YOU will likely not have failed to notice everyone is wetting themselves over Threads.
Facebook’s new Twitter rival has had more than 100 million sign-ups since launch last week.
For the avoidance of doubt, it is actually the baby of Instagram (and Facebook) owner Meta.
But – as with everything – it’s all just smoke-and-mirror, commercially-driven semantics.
And as far as I’m concerned it’s already living on borrowed time… and I’ll tell you for why.
Twitter hit our screens 17 years ago and circa 2010 I was one of its early-ish advocates.
I used it primarily to tweet live updates while reporting on football matches.
Then Twitter was, brilliantly, democratic.
It was free and easy and somewhere you could DM Charlie Big Spuds and expect a reply.
Now the real deal costs at least a ton per year and Chas’ media-muppets will block you.
It is a similar tale with Boomer-heaven Facebook, too.
It used to be chock-full of organic – routinely hilarious – interaction.
Now it’s at least a tenner a month to not be disregarded as an un-blue-ticked neerdowell.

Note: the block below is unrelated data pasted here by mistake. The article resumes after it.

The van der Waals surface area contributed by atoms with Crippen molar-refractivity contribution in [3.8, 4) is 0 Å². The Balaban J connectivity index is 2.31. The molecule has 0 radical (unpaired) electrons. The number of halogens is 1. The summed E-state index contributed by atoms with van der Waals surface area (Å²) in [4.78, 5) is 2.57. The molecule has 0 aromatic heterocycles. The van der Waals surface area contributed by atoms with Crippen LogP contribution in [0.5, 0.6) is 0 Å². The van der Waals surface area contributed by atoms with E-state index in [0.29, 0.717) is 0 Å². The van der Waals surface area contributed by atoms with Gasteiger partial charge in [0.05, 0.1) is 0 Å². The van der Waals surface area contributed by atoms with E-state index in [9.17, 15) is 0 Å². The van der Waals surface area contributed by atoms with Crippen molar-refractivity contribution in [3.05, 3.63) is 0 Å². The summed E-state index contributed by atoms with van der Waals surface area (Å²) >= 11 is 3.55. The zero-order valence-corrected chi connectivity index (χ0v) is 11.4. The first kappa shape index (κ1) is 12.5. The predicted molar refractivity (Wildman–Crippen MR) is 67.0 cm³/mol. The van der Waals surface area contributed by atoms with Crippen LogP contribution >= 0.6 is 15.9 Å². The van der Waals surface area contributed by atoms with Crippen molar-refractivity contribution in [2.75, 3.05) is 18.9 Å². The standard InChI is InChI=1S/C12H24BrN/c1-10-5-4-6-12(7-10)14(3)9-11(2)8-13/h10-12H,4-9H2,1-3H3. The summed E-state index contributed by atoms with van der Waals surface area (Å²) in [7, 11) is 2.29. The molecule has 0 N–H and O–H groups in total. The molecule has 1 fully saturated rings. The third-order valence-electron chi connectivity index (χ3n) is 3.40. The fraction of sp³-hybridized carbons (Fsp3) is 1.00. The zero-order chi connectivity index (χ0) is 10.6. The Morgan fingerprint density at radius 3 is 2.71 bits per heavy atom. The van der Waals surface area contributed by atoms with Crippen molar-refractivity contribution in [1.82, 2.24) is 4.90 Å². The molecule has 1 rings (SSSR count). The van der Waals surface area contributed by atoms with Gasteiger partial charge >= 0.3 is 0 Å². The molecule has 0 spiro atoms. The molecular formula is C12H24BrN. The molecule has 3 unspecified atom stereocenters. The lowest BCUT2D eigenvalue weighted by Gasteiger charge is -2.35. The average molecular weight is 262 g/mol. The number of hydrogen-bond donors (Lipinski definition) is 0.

And that’s before you get into the paid-advertising racket.
Now I’m no LinkedIn aficionado, although I have started dabbling with it lately.
And I can report back that it is pretty much the same story – you must pay-to-play.
Meaningful engagement is reserved strictly for those who’ll stick their hands in their pocket.
I had a look at its premium options the other day and am not tripping over myself to join up.
It recommended a ‘Sales Navigator Core’ option to connect to ‘2.5x more decision makers’.
Apparently, after a ‘free month’ I’ll ‘pay as little as £69.99’.
Fun fact, it’s Microsoft owned so at least you know you’re buying the Bates kids new shoes.
Or a new island.
Anyway, my point is I don’t feel social media’s masters of the universe are reading the room.
Zuckerberg and Musk can sit on their clouds and dream up whatever strategies they like.
Perhaps a good place to start would be Operation Make My Platform Fun And Free again.
Otherwise, sooner or later, the masses will do what they always do and vote with their feet.